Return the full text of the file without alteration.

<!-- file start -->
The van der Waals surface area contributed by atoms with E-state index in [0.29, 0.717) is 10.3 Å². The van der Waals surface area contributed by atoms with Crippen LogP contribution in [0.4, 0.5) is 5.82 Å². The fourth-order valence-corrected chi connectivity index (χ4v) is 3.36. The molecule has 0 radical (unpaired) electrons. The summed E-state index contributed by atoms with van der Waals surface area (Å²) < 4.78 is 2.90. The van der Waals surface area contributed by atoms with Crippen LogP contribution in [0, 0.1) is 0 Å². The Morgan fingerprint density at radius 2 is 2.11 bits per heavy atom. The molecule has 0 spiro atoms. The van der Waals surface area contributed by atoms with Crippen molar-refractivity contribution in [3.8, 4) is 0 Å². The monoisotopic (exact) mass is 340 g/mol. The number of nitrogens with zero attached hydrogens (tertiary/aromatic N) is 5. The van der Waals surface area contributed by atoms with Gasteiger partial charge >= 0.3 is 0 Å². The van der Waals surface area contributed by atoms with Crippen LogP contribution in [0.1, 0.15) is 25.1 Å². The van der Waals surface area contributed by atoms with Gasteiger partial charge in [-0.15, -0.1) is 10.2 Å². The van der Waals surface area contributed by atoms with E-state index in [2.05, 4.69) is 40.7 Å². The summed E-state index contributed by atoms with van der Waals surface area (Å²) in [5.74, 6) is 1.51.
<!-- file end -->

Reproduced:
The van der Waals surface area contributed by atoms with E-state index in [0.29, 0.717) is 10.3 Å². The van der Waals surface area contributed by atoms with Crippen LogP contribution in [0.4, 0.5) is 5.82 Å². The fourth-order valence-corrected chi connectivity index (χ4v) is 3.36. The molecule has 0 radical (unpaired) electrons. The summed E-state index contributed by atoms with van der Waals surface area (Å²) < 4.78 is 2.90. The van der Waals surface area contributed by atoms with Crippen LogP contribution in [0, 0.1) is 0 Å². The Morgan fingerprint density at radius 2 is 2.11 bits per heavy atom. The molecule has 0 spiro atoms. The van der Waals surface area contributed by atoms with Crippen molar-refractivity contribution in [3.8, 4) is 0 Å². The monoisotopic (exact) mass is 340 g/mol. The number of nitrogens with zero attached hydrogens (tertiary/aromatic N) is 5. The van der Waals surface area contributed by atoms with Gasteiger partial charge >= 0.3 is 0 Å². The van der Waals surface area contributed by atoms with Crippen LogP contribution in [0.1, 0.15) is 25.1 Å². The van der Waals surface area contributed by atoms with Gasteiger partial charge in [-0.15, -0.1) is 10.2 Å². The van der Waals surface area contributed by atoms with E-state index in [2.05, 4.69) is 40.7 Å². The summed E-state index contributed by atoms with van der Waals surface area (Å²) in [5.74, 6) is 1.51.